Half of all sports injuries are preventable

Knowledge of a number of sports is readily available, but why do we still see so many injuries? Kathrin Steffen, researcher at the Oslo Sports Trauma Research Center (OSTC), talks about experience in implementing injury-free exercises in training.

Youth in sports hall
The coach is the key to introducing injury prevention exercises. Photo: NIH

Injury prevention is often a difficult and boring topic, and everybody who is close to a practitioner needs to have a change of attitude. Coaches need to change their routines and change the way they organise training to ensure that it becomes injury-free.

In addition, the pressure on sport-specific training is high. Football and handball are sports both requiring a lot of stops and turns, hard tackles and innumerable jumps and landings. Swimming and cross-country skiing require repetitive movements with hours of rehearsal in technique. The best swimmers can swim up to 15 kilometres a day, which means about 2,500 revolutions of each shoulder.

As a coach you always want all your athletes to be healthy. Your task is to explain why and facilitate how they can best prepare for the activity ahead of them. Only in this way can everyone perform best at their level and at the same time keep themselves free from injury.

More robust athletes

Trine Stensrud, an avid “mother trainer” and NIH employee, gained the confidence of handball coaches and has been a physical trainer for teams of girls from 8-9 years and up to 17-18 years of age. Her training programs are age group adapted and include a lot of play-based activities at the beginning, with training runs out on forest tracks full of rocks and roots and on downhill slopes, as well as in the gym to challenge their motor skills, such as balance and body control.

As the girls get older, training sessions from Skadefri have been increasingly taken into use, in addition to the girls continuing to work out one day a week.

For the young handball talent in Stabæk and Haslum, it has been a matter of course to include performance-enhancing or injury-prevention training, as these are laid out in Skadefri. Unfortunately, this is not how it is in all the clubs.

“It's frustrating”

Thanks to Trine Stensrud, Stabæk and Haslum handball have had injury prevention training in place in their systems from when the players were young. The players in Trine’s training groups are careful not to just train with the ball. Physical exercise is just as important and the goal is 40 percent handball, the same amount of physical training and 20 percent matches.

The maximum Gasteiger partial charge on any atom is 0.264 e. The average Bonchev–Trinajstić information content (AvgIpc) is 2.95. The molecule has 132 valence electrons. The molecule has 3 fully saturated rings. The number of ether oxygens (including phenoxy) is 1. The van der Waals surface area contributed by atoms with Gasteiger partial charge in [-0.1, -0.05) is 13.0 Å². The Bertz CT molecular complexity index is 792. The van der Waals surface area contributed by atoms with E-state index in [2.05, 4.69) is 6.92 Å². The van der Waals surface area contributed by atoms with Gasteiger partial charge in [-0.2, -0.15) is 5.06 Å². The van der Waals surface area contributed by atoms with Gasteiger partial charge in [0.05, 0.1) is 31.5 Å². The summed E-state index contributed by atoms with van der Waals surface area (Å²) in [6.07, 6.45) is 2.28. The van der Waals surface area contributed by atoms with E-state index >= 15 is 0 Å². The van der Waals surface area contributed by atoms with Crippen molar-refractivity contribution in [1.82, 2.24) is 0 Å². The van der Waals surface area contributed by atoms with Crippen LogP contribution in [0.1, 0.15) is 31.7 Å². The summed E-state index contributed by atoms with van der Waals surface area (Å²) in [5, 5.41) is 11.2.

“You get to be more robust and can handle more”, says one of the 18-year-old handball players.

The coach is the key

Coaches are key people that we need to convince if, as researchers and clinicians, we are going to succeed in implementing and establishing – in other words, selling – warm-ups with a focus on injury prevention and performance improvement in the daily training schedule.

The coach’s own motivation is crucial, but those doing the training and their parents also have a voice. The parents need to be interested in having their children free from injury as much as possible, and that they are enthusiastic about lengthy and healthy sporting activity. Parents can have an impact on the training. At the same time, the National Sports Federations need to motivate coaches to take courses and receive education.

Start early

Injury prevention training, backed up by versatile motor skills training and play, is something everyone can and should do in both organised and free sports. Multifaceted training lays down a foundation for the prevention of sports injuries and is important for the development of stable athletes from childhood and throughout their adult life.

Research-based knowledge available on your mobile

It is a well-documented fact that injuries are reduced by proper strength, coordination and technique training, especially in respect of handball and football, but with some sports-related facilitation, knowledge in these subject areas can be carried over into many other sports. The incidence of knee and ankle injuries can be halved by means of structured warm-up programs. When it comes to individual exercises, the “Nordic Hamstring Exercise” can reduce the risk of strained hamstrings by 85 percent!

The groin exercise “Copenhagen adductor” is another sunshine story. Groin injuries can be reduced by 41 percent with just one exercise!

Skadefri.no is a website and a free app (currently only available in Norwegian, but for both Android and IOS/Iphone) designed for trainers, performers, parents, students, and all of you others who are interested in physical activity and training. The goal is to provide you with practical and user-oriented information on sports injuries and prevention of same.